What are Helmholtz free energy and Gibbs free energy?
Both Helmholtz and Gibbs free energies are important thermodynamic functions known as Thermodynamic potentials.
The Helmholtz free energy is defined as,
The above definition may be obtained from the internal energy function by means of one Legendre transform.
The Helmholtz free energy has
Differentiating the expression for
Using the combined mathematical form of first and second laws of thermodynamics,
That is why the Helmholtz free energy is known as thermodynamic potential at constant volume.
It stays constant during any isothermal-isochoric change.
For such a system, the Helmholtz free energy tends to minimize as the system tends to equilibrium.
Now coming to Gibbs free energy, the expression is,
The above relation may be derived from the internal energy function by means of Legendre's transformations to change variables.
It may also be cast in the form,
Again using the combined mathematical form of the first and second law of thermodynamics (for reversible transformations),
The Gibbs function is also called thermodynamic potential at constant pressure.
For an Isothermal-isobaric transformation,
Such a system tending to equilibrium requires
It may also be of some interest to mention that the specific heats at constant volume and pressure are related respectively to
The Gibbs' free energy is the energy available to do non-PV work in a thermodynamically-closed system at constant pressure and temperature.
The Helmholtz free energy is the maximum amount of "useful" (non-PV) work that can be extracted from a thermodynamically-closed system at constant volume and temperature.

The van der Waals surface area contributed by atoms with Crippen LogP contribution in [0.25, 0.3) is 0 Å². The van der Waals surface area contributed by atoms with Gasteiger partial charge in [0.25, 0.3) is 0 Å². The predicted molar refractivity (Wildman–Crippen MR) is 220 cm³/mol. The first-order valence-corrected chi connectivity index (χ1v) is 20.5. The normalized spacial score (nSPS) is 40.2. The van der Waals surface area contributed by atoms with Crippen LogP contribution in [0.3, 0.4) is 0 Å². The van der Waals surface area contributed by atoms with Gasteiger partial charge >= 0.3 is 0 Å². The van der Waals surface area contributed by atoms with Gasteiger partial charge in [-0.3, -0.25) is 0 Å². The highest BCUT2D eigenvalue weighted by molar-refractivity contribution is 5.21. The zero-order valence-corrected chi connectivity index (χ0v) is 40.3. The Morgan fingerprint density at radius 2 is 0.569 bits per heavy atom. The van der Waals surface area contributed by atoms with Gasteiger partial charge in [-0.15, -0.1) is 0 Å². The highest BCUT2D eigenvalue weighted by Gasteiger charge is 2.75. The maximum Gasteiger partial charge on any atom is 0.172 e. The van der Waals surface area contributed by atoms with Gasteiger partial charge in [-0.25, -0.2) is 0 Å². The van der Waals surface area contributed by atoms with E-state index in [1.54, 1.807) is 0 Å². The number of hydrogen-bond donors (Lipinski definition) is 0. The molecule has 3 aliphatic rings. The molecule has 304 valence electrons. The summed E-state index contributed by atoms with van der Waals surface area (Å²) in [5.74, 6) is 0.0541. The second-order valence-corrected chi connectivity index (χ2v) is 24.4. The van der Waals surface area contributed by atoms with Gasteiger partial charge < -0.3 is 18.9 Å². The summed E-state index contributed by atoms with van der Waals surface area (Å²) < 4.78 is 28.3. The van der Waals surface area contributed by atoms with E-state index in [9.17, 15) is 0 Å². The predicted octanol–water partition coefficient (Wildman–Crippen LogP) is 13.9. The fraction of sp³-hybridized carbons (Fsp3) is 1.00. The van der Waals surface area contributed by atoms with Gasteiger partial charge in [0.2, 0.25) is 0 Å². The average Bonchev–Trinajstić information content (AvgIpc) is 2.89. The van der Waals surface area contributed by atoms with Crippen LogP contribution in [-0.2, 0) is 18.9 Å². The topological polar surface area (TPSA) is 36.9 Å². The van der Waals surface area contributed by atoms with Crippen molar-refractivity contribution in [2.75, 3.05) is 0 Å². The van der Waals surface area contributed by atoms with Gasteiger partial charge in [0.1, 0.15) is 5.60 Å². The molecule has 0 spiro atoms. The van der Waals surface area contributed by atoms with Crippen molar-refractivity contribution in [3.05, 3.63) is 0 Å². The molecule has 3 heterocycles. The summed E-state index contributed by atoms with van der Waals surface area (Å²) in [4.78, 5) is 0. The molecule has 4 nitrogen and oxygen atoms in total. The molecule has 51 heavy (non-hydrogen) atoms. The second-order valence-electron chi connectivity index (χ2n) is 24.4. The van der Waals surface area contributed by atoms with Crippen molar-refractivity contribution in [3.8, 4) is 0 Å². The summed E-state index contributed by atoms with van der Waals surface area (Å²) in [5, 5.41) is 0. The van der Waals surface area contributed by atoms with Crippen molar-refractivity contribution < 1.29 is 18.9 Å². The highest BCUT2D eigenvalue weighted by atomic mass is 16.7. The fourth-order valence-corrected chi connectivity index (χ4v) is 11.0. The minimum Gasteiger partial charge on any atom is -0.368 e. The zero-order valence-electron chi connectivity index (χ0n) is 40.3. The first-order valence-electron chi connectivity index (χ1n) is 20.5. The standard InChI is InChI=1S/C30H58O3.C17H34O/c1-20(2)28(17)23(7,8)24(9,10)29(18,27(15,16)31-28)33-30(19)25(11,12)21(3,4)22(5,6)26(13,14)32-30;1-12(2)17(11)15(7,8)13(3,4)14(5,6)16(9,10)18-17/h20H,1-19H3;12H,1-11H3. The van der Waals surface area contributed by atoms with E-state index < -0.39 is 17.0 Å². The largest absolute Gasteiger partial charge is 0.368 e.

The following are derivations that prove these definitions at the undergraduate level. It will involve some minor multi-variable calculus.
#delta#will indicate path functions (inexact differentials), meaning those that are dependent on the path taken, and are not state functions.)
The Gibbs' free energy is a thermodynamic function of the natural variables, temperature
#dG = dH - TdS - overbrace(cancel(SdT))^(DeltaT = 0 " assumed")# #" "" "bb((1))#
#DeltaG = DeltaH - TDeltaS#from general chemistry.)
#dH = dU + PdV + overbrace(cancel(VdP))^(DeltaP = 0 " assumed")# #" "" "bb((2))#
(which may be familiar from general chemistry as
#DeltaH = DeltaU + PDeltaV#at constant pressure.)
#dG = dU + PdV - TdS#
If we examine only the non-PV work, i.e. the mechanical work that does not relate to expansions/compressions, we ignore PV work (
#=> dG = dU - TdS# #" "" "bb((3))#,
From the first law of thermodynamics, the change in internal energy
#dU = deltaq_(rev) + cancel(deltaw_(rev,PV))^"assumed 0" + deltaw_(rev,non-PV)# #" "" "bb((4))#,
#deltaw_(rev,PV) = -PdV#.
As a result, from utilizing
#dG = deltaq_(rev) + deltaw_(rev,non-PV) - TdS#
Lastly, entropy can be defined as the influence of the reversible heat flow at a given temperature:
#dS = (deltaq_(rev))/T#,
So for reversible heat flow:
#dG = cancel(TdS) + deltaw_(rev,non-PV) - cancel(TdS)#
#color(blue)(dG = deltaw_(rev,non-PV))# #" "#( #"const. T and P"#)
So, in a reversible process in a thermodynamically-closed system, the Gibbs' free energy is the maximum amount of non-PV work with respect to the surroundings that can be accomplished at constant temperature and pressure.
HELMHOLTZ FREE ENERGY
#dA = dU - TdS# #" "" "bb((5))#
(Note that even though
#dA = cancel(TdS) + overbrace(cancel(deltaw_(rev,PV)))^"0 at const. V" + deltaw_(rev,non-PV) - cancel(TdS)#
As a result,
#color(blue)(dA = deltaw_(rev,non-PV))# #" "#( #"const. T and V"#)
and the Helmholtz free energy for a reversible process in a thermodynamically-closed system is analogously the maximum available non-PV (useful) work with respect to the surroundings at constant temperature and volume.